Crucifixion was an excruciating experience -- indeed, these two words are clearly related. The cause of death by crucifixion was multifaceted and torturous! These factors included exhaustion asphyxia, dehydration, and congestive heart failure.[1]

That Jesus could have survived such agony on a Roman cross, to limp out of the tomb by His own power, is improbable enough! That His bruised and grievously wounded appearance could have been hidden, so that He could deceive despairing disciples into believing He was "The Risen Lord of Life" and conqueror of death, is absurd! A man in such a condition could hardly have inspired his disciples. Jesus would have been incriminated as a fraud. Only a supernaturally raised Jesus was capable of healing the broken hearts of the disciples.

The Roman soldiers pronounced Jesus dead, and He was dead. The mixture of blood and water that poured out of the wound they made in his side is clear evidence of this.

 

If the writers of the Gospels had been inclined to exaggerate, they would have been restrained from doing that by the fact that a great many people were still living who had witnessed the events of which they were writing. Many were foes. If the disciples had put in errors or exaggerations, they would have been challenged by people in a position to know.

Artist Caravaggio's conception of the scene when Christ's body was removed from the crossSome today might naively assume that the First Century was an age of extreme childish credulity - that people in those days were willing to attribute supernaturalism to almost any unusual occurrence. But this is an unfair way to describe that time. Jerusalem was a crossroads of the world. Educated men had been reading Aristotle for over three centuries. Epicureanism was the prevailing philosophy of the day (eat, drink and be merry, for tomorrow we die). Many in the Greek and Roman world barely recognized the existence of a real God and held in utter contempt the idea of God intervening in the affairs of men. The Jews also were skeptical and reasoned people, and had absorbed Roman philosophical ideas. (They were part of the Roman world with Roman laws and Roman courts.)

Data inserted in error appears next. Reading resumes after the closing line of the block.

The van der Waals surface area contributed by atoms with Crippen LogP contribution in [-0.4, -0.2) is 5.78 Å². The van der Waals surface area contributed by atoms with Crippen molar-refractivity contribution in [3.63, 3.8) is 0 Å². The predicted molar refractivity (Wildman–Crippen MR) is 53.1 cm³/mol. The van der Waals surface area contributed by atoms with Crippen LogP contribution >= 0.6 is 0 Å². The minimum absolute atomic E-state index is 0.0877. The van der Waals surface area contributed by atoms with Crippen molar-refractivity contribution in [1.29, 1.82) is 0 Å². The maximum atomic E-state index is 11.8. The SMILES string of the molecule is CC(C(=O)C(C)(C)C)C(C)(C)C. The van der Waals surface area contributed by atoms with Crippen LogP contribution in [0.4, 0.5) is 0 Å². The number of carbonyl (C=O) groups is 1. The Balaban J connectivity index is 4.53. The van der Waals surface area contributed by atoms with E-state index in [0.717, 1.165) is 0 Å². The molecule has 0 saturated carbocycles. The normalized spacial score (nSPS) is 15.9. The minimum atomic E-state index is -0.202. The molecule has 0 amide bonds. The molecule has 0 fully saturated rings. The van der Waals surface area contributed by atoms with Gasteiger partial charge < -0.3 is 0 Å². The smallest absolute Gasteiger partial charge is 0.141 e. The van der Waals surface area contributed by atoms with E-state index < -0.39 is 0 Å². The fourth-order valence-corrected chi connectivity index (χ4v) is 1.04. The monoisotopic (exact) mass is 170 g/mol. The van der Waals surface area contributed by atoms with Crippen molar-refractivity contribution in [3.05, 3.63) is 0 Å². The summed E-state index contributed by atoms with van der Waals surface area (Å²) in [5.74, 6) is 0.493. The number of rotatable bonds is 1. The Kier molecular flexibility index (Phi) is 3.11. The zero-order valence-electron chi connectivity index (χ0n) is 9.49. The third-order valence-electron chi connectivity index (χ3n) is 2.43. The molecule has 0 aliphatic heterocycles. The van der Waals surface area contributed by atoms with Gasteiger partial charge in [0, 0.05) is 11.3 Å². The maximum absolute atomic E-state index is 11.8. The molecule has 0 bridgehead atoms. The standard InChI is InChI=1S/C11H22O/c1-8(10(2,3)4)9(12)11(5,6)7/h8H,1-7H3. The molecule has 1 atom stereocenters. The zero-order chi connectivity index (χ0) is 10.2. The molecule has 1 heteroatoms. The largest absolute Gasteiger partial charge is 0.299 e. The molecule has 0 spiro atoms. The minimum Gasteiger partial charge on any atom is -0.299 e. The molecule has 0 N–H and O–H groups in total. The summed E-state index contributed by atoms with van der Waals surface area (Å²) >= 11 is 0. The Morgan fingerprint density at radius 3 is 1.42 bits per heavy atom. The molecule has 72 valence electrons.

REFERENCES AND FOOTNOTES

  1. William Edwards, M.D., et.al., "On the Physical Death of Jesus Christ," Journal of the American Medical Association (March 26, 1986), pp. 1455-1463.

The Resurrection of Christ - What happened? Who saw Jesus alive after his death? Why was his resurrection important?

Resurrection of Christ

Jesus Christ's resurrection from the dead is one of the cardinal facts and doctrines of the gospel. If Christ be not risen, our faith is vain (1 Cor. 15:14). The whole of the New Testament revelation rests on this as an historical fact. On the day of Pentecost, Peter argued the necessity of Christ's resurrection from the prediction in Psalm 16 (Acts 2:24-28). In his own discourses, also, our Lord clearly intimates his resurrection (Matt. 20:19; Mark 9:9; 14:28; Luke 18:33; John 2:19-22).

The evangelists give circumstantial accounts of the facts connected with that event, and the apostles, also, in their public teaching largely insist upon it.

How many times did Jesus appear after his death and resurrection?

Eleven different appearances of our risen Lord are recorded in the New Testament...

1.      To Mary Magdalene at the sepulchre alone. This is recorded at length only by John (20:11-18), and alluded to by Mark (16:9-11).

2.      To certain women, "the other Mary," Salome, Joanna, and others, as they returned from the sepulchre. Matthew (28:1-10) alone gives an account of this. (Compare Mark 16:1-8, and Luke 24:1-11.)

3.      To Simon Peter alone on the day of the resurrection. (See Luke 24:34; 1 Cor. 15:5.)

4.      To the two disciples on the way to Emmaus on the day of the resurrection, recorded fully only by Luke (24:13-35. Compare Mark 16:12,13).

5.      To the ten disciples (Thomas being absent) and others "with them," at Jerusalem on the evening of the resurrection day. One of the evangelists gives an account of this appearance, John (20:19-24).

6.      To the disciples again (Thomas being present) at Jerusalem (Mark 16:14-18; Luke 24:33-40; John 20:26-28. See also 1 Cor. 15:5).

7.      To the disciples when fishing at the Sea of Galilee. Of this appearance also John (21:1-23) alone gives an account.